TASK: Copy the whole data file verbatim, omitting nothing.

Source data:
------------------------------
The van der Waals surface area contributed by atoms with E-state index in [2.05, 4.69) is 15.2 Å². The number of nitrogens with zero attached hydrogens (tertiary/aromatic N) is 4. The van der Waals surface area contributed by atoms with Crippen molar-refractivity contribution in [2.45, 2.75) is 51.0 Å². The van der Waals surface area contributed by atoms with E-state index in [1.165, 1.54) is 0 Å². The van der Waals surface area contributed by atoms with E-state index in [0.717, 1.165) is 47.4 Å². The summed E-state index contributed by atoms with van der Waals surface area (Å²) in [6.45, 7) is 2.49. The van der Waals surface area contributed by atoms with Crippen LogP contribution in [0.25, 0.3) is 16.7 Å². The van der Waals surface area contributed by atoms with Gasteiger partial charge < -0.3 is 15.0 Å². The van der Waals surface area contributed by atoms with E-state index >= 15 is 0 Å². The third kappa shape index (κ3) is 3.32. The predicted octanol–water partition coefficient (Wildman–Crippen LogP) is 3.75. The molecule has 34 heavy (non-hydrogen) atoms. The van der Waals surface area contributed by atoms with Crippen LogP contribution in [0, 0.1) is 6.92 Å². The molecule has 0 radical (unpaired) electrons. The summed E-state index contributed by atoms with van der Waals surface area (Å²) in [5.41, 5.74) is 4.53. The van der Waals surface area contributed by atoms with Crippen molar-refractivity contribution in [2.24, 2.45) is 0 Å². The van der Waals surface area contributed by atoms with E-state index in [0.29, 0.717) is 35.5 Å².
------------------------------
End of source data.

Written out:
The van der Waals surface area contributed by atoms with E-state index in [2.05, 4.69) is 15.2 Å². The number of nitrogens with zero attached hydrogens (tertiary/aromatic N) is 4. The van der Waals surface area contributed by atoms with Crippen molar-refractivity contribution in [2.45, 2.75) is 51.0 Å². The van der Waals surface area contributed by atoms with E-state index in [1.165, 1.54) is 0 Å². The van der Waals surface area contributed by atoms with E-state index in [0.717, 1.165) is 47.4 Å². The summed E-state index contributed by atoms with van der Waals surface area (Å²) in [6.45, 7) is 2.49. The van der Waals surface area contributed by atoms with Crippen LogP contribution in [0.25, 0.3) is 16.7 Å². The van der Waals surface area contributed by atoms with Gasteiger partial charge < -0.3 is 15.0 Å². The van der Waals surface area contributed by atoms with E-state index >= 15 is 0 Å². The third kappa shape index (κ3) is 3.32. The predicted octanol–water partition coefficient (Wildman–Crippen LogP) is 3.75. The molecule has 34 heavy (non-hydrogen) atoms. The van der Waals surface area contributed by atoms with Crippen LogP contribution in [0, 0.1) is 6.92 Å². The molecule has 0 radical (unpaired) electrons. The summed E-state index contributed by atoms with van der Waals surface area (Å²) in [5.41, 5.74) is 4.53. The van der Waals surface area contributed by atoms with Crippen molar-refractivity contribution in [2.24, 2.45) is 0 Å². The van der Waals surface area contributed by atoms with E-state index in [0.29, 0.717) is 35.5 Å².